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- a "bit" is atomic: the smallest unit of storage
- A bit stores just a 0 or 1
- "In the computer it's all 0's and 1's" ... bits
- Anything with two separate states can store 1 bit
- In a chip: electric charge = 0/1
- In a hard drive: spots of North/South magnetism = 0/1
- A bit is too small to be much use
- Group 8 bits together to make 1 byte

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- One byte = collection of 8 bits
- e.g. 0 1 0 1 1 0 1 0
- One byte can store one character, e.g. 'A' or 'x' or '$'

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- 1 byte is group of 8 bits
- 8 bits can make 256 different patterns
- How to use the 256 patterns?
- How to store a number in a byte?
- Start with 0, go up, one pattern per number, until run out of patterns
- 0, 1, 2, 3, 4, 5, ... 254, 255
- One byte can hold a number between 0 and 255
- i.e. with 256 different patterns, we can store a number in the range 0..255
- Really good for storing characters/letters.

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- A single
*bit*is only ever a zero or a one — it has only[0,1]**two possible states**For**.***two*bits we get a total of*four*possibilities: [00, 01, 10, 11]. - Following this pattern, it becomes fairly obvious that for every
bits we have**n**possible states.**2^n** - Eventually, the need for more symbols & letters, in order to make working with computers more developer-friendly, came to the forefront of computer scientists gaze: how does one build a number system, let alone an entire alphabet, from only 0s & 1s?

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- We’ve now covered the birth & pragmatism of computing with, as well as defining, bits. From there we explained how four bits (2⁴) give us our hexadecimal system & how eight bits (2⁸) give us our still-in-use extended ASCII language. We’re now going to introduce a final principle that’ll hopefully make it clear why understanding the fundamentals of bits is crucial to a thorough understanding of cryptography & by extension cryptocurrencies.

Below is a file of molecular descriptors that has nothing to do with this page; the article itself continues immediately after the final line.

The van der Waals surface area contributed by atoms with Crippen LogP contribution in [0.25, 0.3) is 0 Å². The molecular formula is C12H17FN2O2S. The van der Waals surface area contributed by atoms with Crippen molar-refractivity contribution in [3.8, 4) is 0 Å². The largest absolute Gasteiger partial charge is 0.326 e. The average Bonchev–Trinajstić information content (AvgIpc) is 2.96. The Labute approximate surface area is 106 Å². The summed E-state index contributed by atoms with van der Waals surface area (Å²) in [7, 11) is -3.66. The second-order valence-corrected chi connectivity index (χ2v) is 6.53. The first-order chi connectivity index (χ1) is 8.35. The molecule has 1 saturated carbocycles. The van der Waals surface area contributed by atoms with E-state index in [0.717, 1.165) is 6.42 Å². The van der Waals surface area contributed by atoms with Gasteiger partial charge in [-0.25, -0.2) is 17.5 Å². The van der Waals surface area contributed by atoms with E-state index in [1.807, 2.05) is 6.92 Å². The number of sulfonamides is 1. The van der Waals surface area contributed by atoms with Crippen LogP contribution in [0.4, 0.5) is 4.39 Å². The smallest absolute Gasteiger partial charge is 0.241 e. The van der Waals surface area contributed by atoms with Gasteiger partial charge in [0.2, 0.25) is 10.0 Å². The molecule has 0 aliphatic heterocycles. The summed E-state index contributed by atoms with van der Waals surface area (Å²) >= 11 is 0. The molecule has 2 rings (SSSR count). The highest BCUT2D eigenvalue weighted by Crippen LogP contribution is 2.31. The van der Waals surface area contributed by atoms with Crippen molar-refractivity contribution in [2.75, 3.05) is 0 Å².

- Eight bits (2⁸) is actually a super important number in not just cryptography & cryptocurrencies but in all computing. In fact, eight bits are so standard that they were given a new name to symbolize an eight-bit string: a
A**byte.**is a string of eight bits: 8 bits = 1 byte.**byte** - The fact that bytes can represent a single character is a key reason why factors of eight are extremely common numbers in cryptography, such as 128, & 256 (from the famous Bitcoin consensus hashing algorithm SHA256). Intuitively understanding how to go from bits, to hexadecimal values to alphanumeric characters to bytes is going to be a core part of needed knowledge moving forward to really understanding the driving forces behind cryptocurrencies.

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